1.2 Claim 1 of the main request refers to a multiparticulate composition having a first component comprising methylphenidate-containing particles and at least a second component comprising methylphenidate-containing particles with a modified release coating or a modified release matrix material, such as to deliver methylphenidate in a pulsatile manner. Said pulsatile release is further defined in the claim by a functional feature namely "so as to produce periods of high blood plasma concentrations of methylphenidate interdispersed with periods of low blood plasma concentrations of methylphenidate, wherein the periods of low blood plasma concentrations provide wash-out of methylphenidate".
The claimed invention does not have any further restriction or specification as regards the nature of the first and second components, the pulsatile release, the intensity or duration of the high and low blood plasma concentrations periods and the corresponding "wash-out".
Accordingly, the skilled person must be taught by the patent specification how to provide the claimed multiparticulate compositions.
1.3 The components of the multiparticulate composition must be adapted to the object of the invention, namely the obtention of a pulsatile or multi-modal release. This release mode consists in producing a plasma profile substantially similar to the plasma profile produced by the administration of two or more immediate release dosage forms given sequentially (see par. - of patent specification). The components must thus be adapted to mimic such pulsatile release.
1.3.1 As regards the first component of the composition, the description of the contested patent specifies that it might be able to release a first portion of the active ingredient either immediately upon administration or after a delay time (see par. , , , ).
The second component is designed so that additional portions of methylphenidate are released after a lag time to provide additional pulses of drug release. Said second component may be a time-delayed immediate release or a time-delayed sustained release or extended release component in which the active ingredient is released in a controlled fashion over an extended period of time (see par. ).
The combination of all possibilities for the first and second components is able to provide numerous release and plasma profiles (see par. ).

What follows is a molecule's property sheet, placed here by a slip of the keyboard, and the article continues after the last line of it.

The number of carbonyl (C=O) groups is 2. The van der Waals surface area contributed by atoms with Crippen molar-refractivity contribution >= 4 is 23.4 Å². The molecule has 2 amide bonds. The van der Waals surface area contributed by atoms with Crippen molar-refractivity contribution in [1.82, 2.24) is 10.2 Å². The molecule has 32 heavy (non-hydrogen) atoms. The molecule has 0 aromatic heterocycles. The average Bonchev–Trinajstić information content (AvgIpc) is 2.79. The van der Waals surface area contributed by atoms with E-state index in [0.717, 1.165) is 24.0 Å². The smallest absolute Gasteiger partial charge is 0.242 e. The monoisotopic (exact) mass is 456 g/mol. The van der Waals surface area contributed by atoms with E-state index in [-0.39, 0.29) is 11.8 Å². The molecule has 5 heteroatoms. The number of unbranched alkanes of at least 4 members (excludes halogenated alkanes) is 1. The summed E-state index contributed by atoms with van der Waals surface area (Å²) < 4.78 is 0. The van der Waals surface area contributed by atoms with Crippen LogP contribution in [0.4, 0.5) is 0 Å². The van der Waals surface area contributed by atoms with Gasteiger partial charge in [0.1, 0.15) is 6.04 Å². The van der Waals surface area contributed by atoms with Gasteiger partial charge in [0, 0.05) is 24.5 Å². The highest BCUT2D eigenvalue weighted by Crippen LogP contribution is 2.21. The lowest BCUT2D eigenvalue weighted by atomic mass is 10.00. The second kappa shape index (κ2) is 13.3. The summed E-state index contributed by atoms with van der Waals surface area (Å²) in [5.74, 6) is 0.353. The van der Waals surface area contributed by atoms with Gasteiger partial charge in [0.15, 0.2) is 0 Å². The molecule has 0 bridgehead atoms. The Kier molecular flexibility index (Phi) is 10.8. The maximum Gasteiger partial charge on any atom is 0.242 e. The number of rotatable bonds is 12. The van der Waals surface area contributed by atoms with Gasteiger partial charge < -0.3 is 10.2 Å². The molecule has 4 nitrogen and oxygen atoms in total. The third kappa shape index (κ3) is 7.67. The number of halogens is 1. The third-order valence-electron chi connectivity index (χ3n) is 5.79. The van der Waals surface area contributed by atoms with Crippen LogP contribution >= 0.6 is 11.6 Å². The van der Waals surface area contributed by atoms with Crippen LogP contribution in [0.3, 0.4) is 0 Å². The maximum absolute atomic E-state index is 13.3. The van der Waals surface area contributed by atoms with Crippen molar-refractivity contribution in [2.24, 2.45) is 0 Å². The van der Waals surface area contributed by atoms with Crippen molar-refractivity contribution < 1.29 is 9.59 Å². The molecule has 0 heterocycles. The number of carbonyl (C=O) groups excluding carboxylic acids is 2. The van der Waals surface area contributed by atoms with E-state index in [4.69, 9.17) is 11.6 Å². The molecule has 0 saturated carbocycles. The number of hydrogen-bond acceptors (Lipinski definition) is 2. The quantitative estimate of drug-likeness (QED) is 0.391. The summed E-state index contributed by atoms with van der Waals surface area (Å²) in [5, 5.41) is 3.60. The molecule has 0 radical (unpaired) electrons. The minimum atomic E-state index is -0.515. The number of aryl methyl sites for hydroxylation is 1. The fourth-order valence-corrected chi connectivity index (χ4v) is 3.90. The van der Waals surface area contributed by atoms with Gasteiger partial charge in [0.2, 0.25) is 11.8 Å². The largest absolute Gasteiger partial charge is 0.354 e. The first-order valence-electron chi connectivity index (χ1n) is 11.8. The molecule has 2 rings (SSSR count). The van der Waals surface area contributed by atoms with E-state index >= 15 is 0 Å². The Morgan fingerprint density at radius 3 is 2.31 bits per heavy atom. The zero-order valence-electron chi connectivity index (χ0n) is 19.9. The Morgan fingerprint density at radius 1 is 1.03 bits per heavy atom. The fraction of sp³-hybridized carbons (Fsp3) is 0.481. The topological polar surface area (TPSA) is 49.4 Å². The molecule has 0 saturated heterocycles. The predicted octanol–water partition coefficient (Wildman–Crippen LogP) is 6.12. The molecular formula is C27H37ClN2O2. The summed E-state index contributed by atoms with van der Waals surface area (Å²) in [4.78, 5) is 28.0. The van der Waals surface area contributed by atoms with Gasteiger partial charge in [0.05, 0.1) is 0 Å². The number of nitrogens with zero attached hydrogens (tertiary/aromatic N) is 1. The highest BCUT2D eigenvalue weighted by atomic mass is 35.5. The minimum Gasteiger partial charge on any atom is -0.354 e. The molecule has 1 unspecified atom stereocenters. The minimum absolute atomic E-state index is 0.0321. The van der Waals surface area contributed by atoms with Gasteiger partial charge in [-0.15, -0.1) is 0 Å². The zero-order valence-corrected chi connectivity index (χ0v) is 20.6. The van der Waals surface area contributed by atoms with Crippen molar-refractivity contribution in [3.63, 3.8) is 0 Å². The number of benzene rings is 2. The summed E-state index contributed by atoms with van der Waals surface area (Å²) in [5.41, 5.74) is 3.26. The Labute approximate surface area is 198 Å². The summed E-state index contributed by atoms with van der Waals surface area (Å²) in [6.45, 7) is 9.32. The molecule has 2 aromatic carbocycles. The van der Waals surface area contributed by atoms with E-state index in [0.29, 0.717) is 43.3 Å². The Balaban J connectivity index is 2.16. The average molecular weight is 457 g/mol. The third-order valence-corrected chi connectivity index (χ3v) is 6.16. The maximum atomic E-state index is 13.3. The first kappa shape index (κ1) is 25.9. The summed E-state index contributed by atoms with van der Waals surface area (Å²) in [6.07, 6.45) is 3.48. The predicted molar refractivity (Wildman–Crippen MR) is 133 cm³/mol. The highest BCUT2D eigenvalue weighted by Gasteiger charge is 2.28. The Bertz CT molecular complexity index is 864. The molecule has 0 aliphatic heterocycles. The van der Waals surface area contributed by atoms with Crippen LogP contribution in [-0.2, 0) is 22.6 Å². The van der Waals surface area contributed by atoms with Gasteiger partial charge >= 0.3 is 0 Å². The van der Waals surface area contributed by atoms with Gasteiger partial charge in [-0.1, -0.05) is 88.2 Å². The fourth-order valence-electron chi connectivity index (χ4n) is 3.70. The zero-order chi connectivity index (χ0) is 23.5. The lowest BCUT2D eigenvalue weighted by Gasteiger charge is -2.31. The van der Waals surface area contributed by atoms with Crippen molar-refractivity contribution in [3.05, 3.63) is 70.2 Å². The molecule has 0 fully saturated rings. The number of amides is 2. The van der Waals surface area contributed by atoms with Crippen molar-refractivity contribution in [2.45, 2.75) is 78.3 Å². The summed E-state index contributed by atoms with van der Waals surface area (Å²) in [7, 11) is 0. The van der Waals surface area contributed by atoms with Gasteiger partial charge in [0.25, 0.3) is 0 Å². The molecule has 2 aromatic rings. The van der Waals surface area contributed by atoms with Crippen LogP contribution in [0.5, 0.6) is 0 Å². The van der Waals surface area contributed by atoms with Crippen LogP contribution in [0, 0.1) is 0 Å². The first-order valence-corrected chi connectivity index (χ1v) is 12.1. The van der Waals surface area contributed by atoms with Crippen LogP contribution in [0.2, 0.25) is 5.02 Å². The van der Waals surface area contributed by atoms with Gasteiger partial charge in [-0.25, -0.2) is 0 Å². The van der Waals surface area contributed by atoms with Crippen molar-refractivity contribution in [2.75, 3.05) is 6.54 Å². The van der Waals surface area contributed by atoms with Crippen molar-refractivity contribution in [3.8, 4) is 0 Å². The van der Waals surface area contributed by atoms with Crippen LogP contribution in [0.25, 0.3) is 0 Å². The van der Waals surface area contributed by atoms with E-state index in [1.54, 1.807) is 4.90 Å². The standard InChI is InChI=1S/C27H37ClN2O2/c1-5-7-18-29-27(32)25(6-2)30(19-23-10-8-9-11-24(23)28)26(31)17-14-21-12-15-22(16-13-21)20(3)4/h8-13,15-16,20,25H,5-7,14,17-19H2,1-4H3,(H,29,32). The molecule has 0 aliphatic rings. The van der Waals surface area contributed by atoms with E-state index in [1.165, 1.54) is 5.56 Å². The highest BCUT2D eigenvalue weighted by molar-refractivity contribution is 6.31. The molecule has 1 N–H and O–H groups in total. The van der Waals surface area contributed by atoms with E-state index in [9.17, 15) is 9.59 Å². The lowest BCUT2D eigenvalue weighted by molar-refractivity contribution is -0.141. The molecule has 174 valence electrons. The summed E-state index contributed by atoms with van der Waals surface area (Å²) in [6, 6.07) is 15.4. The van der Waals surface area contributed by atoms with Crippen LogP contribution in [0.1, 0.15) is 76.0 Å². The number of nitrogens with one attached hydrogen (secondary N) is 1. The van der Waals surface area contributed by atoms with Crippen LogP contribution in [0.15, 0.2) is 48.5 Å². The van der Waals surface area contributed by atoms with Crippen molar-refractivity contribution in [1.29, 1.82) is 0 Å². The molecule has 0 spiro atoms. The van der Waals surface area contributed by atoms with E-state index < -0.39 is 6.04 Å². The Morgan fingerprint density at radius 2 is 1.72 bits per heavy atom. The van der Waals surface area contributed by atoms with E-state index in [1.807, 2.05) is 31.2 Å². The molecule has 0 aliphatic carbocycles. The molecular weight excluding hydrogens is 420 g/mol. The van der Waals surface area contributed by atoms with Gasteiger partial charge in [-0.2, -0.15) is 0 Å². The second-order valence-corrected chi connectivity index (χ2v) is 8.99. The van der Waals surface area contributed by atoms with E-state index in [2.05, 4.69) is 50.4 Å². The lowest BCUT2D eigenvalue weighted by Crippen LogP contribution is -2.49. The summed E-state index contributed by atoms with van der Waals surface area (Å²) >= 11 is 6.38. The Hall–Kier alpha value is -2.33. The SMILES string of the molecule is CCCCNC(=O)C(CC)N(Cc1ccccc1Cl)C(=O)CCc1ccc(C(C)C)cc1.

Example 1 of the contested patent gives a specific embodiment of an immediate release particulate component of methylphenidate. This example provides further examples of modified release coating compositions to be coated over the immediate release particles and the dissolution data of the particles thus obtained in function of the coating level in weight gain of the basic immediate release particle (see table 3), while example 2 gives examples of modified release matrices.
More than thirty different delayed or delayed-sustained release compositions and their in vitro dissolution profiles are thus given in example 1 (see Table 3) and in example 2 (see Table 5).
The skilled person would thus have no difficulty to combine either the disclosed immediate release particle with any of the disclosed delayed release or delayed-sustained release particles or any of the disclosed delayed release particles together with another disclosed delayed release particle in order to provide a pulsatile delivery; the claimed combination is illustrated by several specific combinations of immediate release and delayed release particles and their pulsatile release profile is clearly illustrated by Figure 1 (see point (d) of example 1 and point (e) of example 2).
A large number of alternatives is therefore available to achieve the desired result of pulsatile release.
1.3.2 As to the further requirement defined by the functional feature "so as to produce periods of high blood plasma concentrations of methylphenidate interdispersed with periods of low blood plasma concentrations of methylphenidate, wherein the periods of low blood plasma concentrations provide wash-out of methylphenidate", it expresses nothing more than that the release profile must be multi-modal or pulsatile, and does not bring a further restriction to the object claimed by its structural features and its pulsatile release, especially given its broad definition.
1.4 Further arguments from the respondents
1.4.1 Sufficiency of disclosure was further objected to by the respondents with regard to the following specific points:
(a) The excessive broadness of the claim which amounted that the description of the patent in suit did not contain a technical concept fit for generalisation.
Thus, as in decisions T 1121/03 and T 369/05 cited by respondent 01, the functional definition given in claim 1 was no more than an invitation to perform a research programme in order to find the suitable compositions. Hence, there was an undue burden in carrying out the invention throughout the whole area claimed.